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US State Dept employees’ phones hacked using NSO spyware
Apple has warned US Department of State employees that their iPhones have been hacked by unknown attackers using an iOS exploit dubbed ForcedEntry to deploy Pegasus spyware developed by Israeli surveillance firm NSO Group.
The attacks hit US officials (at least 11 according to the Washington Post) based in or focused on matters concerning the East African country of Uganda and took place in recent months, according to anonymous sources cited by Reuters today.
While NSO canceled the customer accounts behind these intrusions and promised to investigate the attacks, a spokesperson told Reuters—who first reported the attacks—that the company doesn’t know what tools were used in the attack. NSO also declined to name the suspended customers.
“On top of the independent investigation, NSO will cooperate with any relevant government authority and present the full information we will have,” an NSO spokesperson separately told Motherboard.
“To clarify, the installation of our software by the customer occurs via phone numbers. As stated before, NSO’s technologies are blocked from working on US (+1) numbers. Once the software is sold to the licensed customer, NSO has no way to know who the targets of the customers are, as such, we were not and could not have been aware of this case.”
The news of Department of State employees’ phones being hacked to install Pegasus spyware comes on the heels of the US sanctioning NSO Group and three other companies from Israel, Russia, and Singapore last month for spyware development and selling hacking tools used by state-sponsored hacking groups.
NSO and Candiru have been added to the Commerce Department’s Bureau of Industry and Security (BIS) Entity List for supplying the software used by state hackers to spy on government officials, journalists, and activists.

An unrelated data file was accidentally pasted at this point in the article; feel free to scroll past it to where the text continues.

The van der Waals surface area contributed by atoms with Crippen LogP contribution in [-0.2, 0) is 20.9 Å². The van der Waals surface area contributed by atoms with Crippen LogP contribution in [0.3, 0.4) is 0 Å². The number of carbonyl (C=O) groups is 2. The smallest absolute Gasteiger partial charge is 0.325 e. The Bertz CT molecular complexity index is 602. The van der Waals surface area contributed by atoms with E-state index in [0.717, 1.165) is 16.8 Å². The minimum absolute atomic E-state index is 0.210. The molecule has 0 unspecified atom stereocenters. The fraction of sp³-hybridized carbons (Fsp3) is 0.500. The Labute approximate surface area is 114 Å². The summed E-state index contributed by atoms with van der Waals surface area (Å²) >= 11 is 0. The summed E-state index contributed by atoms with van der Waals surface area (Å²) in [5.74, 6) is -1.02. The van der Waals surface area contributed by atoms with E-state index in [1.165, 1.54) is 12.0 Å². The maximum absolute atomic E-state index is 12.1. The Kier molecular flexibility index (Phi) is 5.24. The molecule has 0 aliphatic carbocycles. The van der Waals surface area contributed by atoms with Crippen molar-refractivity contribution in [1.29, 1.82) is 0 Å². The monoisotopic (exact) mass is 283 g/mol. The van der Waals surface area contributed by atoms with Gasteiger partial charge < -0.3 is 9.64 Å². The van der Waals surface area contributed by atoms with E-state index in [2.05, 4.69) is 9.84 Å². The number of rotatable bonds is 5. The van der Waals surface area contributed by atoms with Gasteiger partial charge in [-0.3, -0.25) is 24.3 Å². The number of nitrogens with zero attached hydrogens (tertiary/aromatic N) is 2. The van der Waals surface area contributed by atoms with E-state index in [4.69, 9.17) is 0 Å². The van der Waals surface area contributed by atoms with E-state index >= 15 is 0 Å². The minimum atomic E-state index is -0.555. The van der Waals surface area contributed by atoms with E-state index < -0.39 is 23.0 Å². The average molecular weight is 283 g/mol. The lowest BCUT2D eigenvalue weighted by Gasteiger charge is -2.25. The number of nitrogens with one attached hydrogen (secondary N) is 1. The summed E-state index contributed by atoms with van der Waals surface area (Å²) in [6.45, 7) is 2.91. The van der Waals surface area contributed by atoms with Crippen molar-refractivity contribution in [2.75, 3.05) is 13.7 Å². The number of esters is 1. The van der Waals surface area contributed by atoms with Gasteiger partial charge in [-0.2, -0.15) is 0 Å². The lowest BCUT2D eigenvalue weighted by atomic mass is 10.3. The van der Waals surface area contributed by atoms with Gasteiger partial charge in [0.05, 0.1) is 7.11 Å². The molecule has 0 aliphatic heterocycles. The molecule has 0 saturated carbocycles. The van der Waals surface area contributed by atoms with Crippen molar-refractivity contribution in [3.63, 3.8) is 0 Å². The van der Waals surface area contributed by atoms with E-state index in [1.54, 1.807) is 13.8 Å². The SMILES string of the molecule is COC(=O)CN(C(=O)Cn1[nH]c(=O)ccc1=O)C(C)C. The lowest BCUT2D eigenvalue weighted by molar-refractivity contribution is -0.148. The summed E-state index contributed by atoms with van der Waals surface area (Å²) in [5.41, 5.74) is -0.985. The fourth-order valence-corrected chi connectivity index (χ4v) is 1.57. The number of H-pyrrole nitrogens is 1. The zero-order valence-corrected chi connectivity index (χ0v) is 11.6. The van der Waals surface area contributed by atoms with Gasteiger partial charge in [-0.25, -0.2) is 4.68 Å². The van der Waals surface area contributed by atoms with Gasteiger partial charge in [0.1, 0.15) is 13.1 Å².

Positive Technologies from Russia and Computer Security Initiative Consultancy PTE. LTD. from Singapore were sanctioned for the trafficking of exploits and hacking tools.
“Specifically, investigative information has shown that the Israeli companies NSO and Candiru developed and supplied spyware to foreign governments that used this tool to maliciously target government officials, journalists, businesspeople, activists, academics, and embassy workers,” reads the Department of Commerce’s final ruling.
In early November, Apple has also filed a lawsuit against NSO and its parent company for targeting and spying on Apple users with surveillance tech.
For instance, NSO’s ForcedEntry exploit (also used to hack the nine State Dept employees) was employed by state attackers to compromise Apple devices and install Pegasus spyware, as revealed by the Citizen Lab in August.
Apple added at the time that it will notify all users targeted using the ForcedEntry exploit (alerts that were also sent to the hacked State Dept employees) and those who will be targeted in state-sponsored spyware attacks in the future, “in accordance with industry best practices.”
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